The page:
But given its success in the human field, manufacturers are listening to vets. For example, in the human health care sitting it’s acceptable to have the camera mounted in one place.

That’s a bit harder when you’re examining patients that range anywhere from less than 1kg to almost 100kg (my largest patient ever weighed 94kg). You have to be able to adjust those things! Sony has now developed a sturdy stand so you can move the camera around – and it’s strong enough not to be knocked over by rowdy patients.

Of course the first time one gets hold of new technology like this one wants to examine one's own dog! The smart phone tends to crap out when you get too close, but this technology allows me (or any interested party with access) to go extreme close up on his problematic nose - without getting in his face.
I struggled initially seeing the difference between telemedicine, a more expensive technology, and use of a smartphone or tablet to do the same thing. 

But there are some key differences. 
  • Telemedicine units are designed to maintain privacy and security. You can’t access the system unless you are authorised to do so.
  • As you might expect, the resolution is much higher and it utilises optical zoom (the unit we saw demonstrated uses 36x optical zoom) – you could have a remote specialist, for example, zooming in on tiny nodule or distichia. And it can also be used to view equipment in the room – from anaesthetic machines to ECGs and radiographs (though hopefully you can email those to a specialist).
  • Unlike skype or facetime or whatever program or app you use, the telemedicine unit is controlled by the person logging in at the other end and the camera moves around, so they can zoom in and out on different parts of the animal.
  • While I think this technology is unlikely to be taken up in inner city practices where nearby specialists abound, I can see potential veterinary applications.
  • While they can’t dive in and ligate a bleeding artery for you, a specialist surgeon could log in and talk you through a difficult surgery. This would be extremely useful and potentially life-saving in rural and remote areas.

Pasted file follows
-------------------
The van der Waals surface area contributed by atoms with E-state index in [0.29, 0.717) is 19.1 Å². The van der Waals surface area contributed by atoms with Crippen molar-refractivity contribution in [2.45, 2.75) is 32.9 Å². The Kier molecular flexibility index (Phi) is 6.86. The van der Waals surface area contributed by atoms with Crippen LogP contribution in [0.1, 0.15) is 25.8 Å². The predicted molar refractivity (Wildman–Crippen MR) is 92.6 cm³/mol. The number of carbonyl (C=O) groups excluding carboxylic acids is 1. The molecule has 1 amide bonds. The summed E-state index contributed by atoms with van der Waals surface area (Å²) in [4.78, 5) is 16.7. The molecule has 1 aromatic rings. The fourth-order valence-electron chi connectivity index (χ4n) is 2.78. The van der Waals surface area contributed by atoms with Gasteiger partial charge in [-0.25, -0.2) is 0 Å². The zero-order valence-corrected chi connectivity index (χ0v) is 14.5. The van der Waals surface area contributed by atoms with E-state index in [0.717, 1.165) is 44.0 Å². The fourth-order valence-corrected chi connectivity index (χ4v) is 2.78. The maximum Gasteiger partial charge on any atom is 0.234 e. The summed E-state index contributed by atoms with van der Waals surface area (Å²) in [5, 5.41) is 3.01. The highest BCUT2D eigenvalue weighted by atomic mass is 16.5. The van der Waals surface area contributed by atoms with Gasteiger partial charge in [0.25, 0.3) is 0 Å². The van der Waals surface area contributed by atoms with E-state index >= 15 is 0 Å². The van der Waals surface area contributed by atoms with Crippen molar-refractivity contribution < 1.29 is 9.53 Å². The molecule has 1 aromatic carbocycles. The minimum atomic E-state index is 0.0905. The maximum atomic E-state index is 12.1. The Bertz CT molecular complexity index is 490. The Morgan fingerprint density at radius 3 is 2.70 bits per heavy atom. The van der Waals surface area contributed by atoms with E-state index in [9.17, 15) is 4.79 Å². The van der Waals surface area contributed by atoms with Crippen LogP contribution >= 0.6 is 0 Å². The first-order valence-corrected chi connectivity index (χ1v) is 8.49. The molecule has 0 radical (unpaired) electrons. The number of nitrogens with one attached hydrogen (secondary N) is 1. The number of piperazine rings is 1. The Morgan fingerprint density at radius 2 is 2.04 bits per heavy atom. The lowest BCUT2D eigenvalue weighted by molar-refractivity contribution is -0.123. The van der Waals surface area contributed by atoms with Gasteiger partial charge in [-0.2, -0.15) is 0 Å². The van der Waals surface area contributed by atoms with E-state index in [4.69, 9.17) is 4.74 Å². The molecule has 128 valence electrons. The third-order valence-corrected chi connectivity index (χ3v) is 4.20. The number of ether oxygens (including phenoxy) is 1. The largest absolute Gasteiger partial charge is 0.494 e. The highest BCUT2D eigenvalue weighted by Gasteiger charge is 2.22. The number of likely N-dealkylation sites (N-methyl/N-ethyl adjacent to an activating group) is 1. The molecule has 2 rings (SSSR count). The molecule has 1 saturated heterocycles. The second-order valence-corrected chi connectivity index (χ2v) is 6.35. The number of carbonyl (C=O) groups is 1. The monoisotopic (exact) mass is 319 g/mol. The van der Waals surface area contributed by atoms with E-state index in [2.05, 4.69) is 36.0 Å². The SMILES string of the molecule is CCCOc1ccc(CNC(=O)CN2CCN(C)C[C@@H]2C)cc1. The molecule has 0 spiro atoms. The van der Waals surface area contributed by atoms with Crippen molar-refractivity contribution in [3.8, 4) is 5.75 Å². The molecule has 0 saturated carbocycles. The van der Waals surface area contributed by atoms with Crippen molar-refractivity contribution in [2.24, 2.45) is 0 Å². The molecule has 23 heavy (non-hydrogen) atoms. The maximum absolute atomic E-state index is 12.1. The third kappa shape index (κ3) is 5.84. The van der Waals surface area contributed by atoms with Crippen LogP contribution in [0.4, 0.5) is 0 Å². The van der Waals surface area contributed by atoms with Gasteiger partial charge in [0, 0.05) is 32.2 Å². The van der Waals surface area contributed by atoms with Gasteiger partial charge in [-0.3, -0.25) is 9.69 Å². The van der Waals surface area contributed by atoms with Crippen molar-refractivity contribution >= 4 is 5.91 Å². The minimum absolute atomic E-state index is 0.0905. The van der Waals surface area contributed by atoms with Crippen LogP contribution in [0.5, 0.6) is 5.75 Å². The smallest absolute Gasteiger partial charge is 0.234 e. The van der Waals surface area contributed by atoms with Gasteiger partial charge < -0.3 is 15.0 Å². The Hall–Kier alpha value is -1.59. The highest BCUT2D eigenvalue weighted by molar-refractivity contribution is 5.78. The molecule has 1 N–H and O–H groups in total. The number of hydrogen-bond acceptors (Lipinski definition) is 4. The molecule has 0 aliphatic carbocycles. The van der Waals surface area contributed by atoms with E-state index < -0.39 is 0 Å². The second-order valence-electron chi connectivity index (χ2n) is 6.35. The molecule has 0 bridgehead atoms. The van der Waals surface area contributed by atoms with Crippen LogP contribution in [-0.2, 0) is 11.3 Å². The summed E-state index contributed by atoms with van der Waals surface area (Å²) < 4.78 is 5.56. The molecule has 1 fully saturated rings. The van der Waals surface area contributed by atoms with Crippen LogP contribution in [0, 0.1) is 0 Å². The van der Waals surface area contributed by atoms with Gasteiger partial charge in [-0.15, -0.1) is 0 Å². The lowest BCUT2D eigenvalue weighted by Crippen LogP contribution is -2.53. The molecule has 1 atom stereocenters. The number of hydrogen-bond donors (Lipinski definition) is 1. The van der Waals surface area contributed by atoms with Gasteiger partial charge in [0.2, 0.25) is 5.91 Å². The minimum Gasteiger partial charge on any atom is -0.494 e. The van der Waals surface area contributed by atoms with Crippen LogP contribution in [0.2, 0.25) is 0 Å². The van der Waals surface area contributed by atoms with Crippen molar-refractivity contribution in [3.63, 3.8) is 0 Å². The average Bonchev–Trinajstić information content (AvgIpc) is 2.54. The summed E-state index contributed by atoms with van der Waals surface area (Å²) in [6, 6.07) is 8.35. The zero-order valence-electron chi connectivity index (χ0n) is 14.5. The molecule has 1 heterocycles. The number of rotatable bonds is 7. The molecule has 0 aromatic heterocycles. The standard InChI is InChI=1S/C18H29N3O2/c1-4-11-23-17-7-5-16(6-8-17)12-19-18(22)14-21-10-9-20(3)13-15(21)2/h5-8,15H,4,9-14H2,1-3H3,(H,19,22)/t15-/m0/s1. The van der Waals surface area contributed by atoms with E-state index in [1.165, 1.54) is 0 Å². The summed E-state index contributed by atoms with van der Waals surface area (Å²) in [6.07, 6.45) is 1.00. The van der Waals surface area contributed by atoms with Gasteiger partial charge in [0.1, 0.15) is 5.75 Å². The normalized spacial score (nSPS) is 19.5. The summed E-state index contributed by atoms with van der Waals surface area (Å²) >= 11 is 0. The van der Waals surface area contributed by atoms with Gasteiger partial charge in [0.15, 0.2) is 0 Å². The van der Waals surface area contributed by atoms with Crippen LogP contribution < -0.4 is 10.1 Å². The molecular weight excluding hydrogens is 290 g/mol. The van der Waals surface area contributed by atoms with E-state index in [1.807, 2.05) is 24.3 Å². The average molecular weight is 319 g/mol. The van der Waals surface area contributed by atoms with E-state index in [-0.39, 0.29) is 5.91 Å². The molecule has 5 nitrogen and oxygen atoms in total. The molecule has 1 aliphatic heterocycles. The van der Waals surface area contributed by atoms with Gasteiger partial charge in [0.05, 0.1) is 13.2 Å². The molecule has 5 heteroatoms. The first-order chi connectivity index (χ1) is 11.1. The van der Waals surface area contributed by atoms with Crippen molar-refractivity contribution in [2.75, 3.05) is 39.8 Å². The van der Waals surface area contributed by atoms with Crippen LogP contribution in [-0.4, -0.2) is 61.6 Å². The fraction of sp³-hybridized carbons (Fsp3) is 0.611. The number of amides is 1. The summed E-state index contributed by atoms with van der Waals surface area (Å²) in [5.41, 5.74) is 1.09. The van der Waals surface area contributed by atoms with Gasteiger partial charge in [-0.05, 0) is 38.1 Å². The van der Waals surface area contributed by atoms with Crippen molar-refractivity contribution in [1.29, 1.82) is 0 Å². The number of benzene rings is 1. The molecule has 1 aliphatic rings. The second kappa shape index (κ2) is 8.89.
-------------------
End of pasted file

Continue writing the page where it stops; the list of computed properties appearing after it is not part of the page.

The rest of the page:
• Assessing the behaviour of patients that have already had medical complaints ruled out. There are behaviour specialists located in most cities now but people in remote areas have to travel a long way – and often can’t – for the benefit of their advice. Being able to see the patient interact with the owners and clinician and take a behavioural history may be valuable in these cases.
  • Monitoring herd health between farm visits. Pig, poultry, sheep and cattle vets often have clients that are located very far apart. Being able to more accurately assess the herd will ensure that their health and welfare is maintained between visits.
  • There may be specialists who just do telemedicine. They may be retired or unable to visit practices for other reasons (e.g. a medical condition, kids at home, being a full-time carer etc.) and this sort of working situation may suit them very well.

Of course you need a system where speciaists are available and prepared to help at the other end, and clients would need to pay an appropriate fee to cover costs of the specialists and the use of the technology.

The obvious downside is the specialist or consultant can't touch the animal, either for the purposes of examination or treatment (you can't palpate an abdomen without putting your hands on that abdomen) - nor can they deliver a liver treat. Telemedicine will never replace hands on practice.

It will be interesting to see how this technology is used by veterinarians in Australia and what systems it is built into.

According to one review on the subject,
Telemedicine is not a technology, a separate branch of medicine, a new branch of medicine, the preserve of computer nerds, or a mature discipline. It is an evolving field. Telemedicine will in time become an integral part of the practice of certain aspects of veterinary medicine. It is not a matter of it, but when (Mars & Auer, 2006).
Are you already using telemedicine? How? We’d love to hear from you.

Reference

Mars M, Auer RE (2006) Telemedicine in veterinary practice. Journal of the South African Veterinary Association 77(2):75-8.